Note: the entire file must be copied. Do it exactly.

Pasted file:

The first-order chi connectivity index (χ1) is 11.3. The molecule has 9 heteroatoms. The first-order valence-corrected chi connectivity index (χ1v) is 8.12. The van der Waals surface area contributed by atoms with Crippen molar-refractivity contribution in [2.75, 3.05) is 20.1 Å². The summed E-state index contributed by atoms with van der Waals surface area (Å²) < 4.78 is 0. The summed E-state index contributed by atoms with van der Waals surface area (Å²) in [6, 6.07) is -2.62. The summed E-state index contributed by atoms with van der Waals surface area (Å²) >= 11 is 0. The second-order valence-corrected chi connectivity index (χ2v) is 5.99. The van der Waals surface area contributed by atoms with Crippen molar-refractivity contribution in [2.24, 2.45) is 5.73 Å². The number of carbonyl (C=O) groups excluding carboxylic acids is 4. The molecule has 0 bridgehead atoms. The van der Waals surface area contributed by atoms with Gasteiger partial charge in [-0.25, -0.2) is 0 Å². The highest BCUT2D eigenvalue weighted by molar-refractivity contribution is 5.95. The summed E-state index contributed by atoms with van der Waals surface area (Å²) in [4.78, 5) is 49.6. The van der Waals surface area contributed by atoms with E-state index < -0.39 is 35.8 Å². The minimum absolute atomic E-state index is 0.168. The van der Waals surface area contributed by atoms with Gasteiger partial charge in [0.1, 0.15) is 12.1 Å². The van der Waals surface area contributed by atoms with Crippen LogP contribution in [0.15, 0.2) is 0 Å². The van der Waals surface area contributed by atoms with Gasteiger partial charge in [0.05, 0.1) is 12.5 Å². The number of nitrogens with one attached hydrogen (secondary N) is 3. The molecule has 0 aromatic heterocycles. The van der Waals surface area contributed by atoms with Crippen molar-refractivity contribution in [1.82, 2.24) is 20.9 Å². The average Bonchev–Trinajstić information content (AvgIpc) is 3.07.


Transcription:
The first-order chi connectivity index (χ1) is 11.3. The molecule has 9 heteroatoms. The first-order valence-corrected chi connectivity index (χ1v) is 8.12. The van der Waals surface area contributed by atoms with Crippen molar-refractivity contribution in [2.75, 3.05) is 20.1 Å². The summed E-state index contributed by atoms with van der Waals surface area (Å²) < 4.78 is 0. The summed E-state index contributed by atoms with van der Waals surface area (Å²) in [6, 6.07) is -2.62. The summed E-state index contributed by atoms with van der Waals surface area (Å²) >= 11 is 0. The second-order valence-corrected chi connectivity index (χ2v) is 5.99. The van der Waals surface area contributed by atoms with Crippen molar-refractivity contribution in [2.24, 2.45) is 5.73 Å². The number of carbonyl (C=O) groups excluding carboxylic acids is 4. The molecule has 0 bridgehead atoms. The van der Waals surface area contributed by atoms with Gasteiger partial charge in [-0.25, -0.2) is 0 Å². The highest BCUT2D eigenvalue weighted by molar-refractivity contribution is 5.95. The summed E-state index contributed by atoms with van der Waals surface area (Å²) in [4.78, 5) is 49.6. The van der Waals surface area contributed by atoms with E-state index < -0.39 is 35.8 Å². The minimum absolute atomic E-state index is 0.168. The van der Waals surface area contributed by atoms with Gasteiger partial charge in [0.1, 0.15) is 12.1 Å². The van der Waals surface area contributed by atoms with Crippen LogP contribution in [0.15, 0.2) is 0 Å². The van der Waals surface area contributed by atoms with Gasteiger partial charge in [0.05, 0.1) is 12.5 Å². The number of nitrogens with one attached hydrogen (secondary N) is 3. The molecule has 0 aromatic heterocycles. The van der Waals surface area contributed by atoms with Crippen molar-refractivity contribution in [1.82, 2.24) is 20.9 Å². The average Bonchev–Trinajstić information content (AvgIpc) is 3.07.